Two of Ripple’s top executed have asked the court to block the United States Securities and Exchange Commission’s request to access their personal financial records.
In a letter sent on Thursday to the Southern District Court of New York City, Ripple CEO Brad Garlinghouse and Executive Chairman Chris Larsen asked Judge Sarah Netburn to nullify the subpoenas sent to several banks seeking their financial information since 2013.
Notably, the case filed against them is a “non-fraud litigation.” The executives say that the SEC’s move is a “wholly inappropriate overreach” since the case relates to the alleged sales of the XRP as an unregistered security.
Caption: The SEC wants Ripple executive’s eight years worth of financial information
More specifically, Larsen and Garlinghouse argue that their personal financials live are not relevant to the case. However, they have already agreed to provide financial information up to a certain extent. They also say that the SEC’s demands violate the Ripple executive’s privacy interests.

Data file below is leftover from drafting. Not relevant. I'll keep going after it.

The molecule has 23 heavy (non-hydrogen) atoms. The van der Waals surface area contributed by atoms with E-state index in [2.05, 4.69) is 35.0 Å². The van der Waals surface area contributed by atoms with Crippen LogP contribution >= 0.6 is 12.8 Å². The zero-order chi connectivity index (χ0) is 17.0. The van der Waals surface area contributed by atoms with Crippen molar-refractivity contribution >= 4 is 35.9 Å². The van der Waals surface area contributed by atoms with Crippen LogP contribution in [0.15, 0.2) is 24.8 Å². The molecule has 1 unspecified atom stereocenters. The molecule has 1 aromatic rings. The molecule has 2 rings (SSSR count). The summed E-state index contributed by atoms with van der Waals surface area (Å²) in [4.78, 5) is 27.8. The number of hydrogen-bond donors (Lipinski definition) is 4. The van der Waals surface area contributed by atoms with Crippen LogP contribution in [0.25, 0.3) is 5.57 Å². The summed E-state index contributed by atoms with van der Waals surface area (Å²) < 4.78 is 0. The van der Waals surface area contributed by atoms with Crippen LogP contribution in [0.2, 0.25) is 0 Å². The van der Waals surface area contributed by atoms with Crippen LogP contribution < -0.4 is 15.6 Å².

The letter sent by the executives says that the individual defendant’s privacy interest is even more powerful here because the subpoenas submitted by the agency is a very obvious intrusion into the personal financial lives of the two. The two also say that the SEC is yet to offer a coherent explanation why it is entitled to this information.
So far, six banks have been sent subpoenas asking for the financial information of Garlinghouse and Larsen. These are the First Republic Bank, SVB Financial Group, Silver Lake Bank, Federal Reserve Bank of New York, Citibank N.A., and Silvergate bank.
In December 2020, the SEC made its lawsuit against Ripple and the co-founders known to the public. The lawsuit alleges that the XRP was sold as an unregistered security to its investors. The total alleged unregistered sale is worth over $1.3 billion.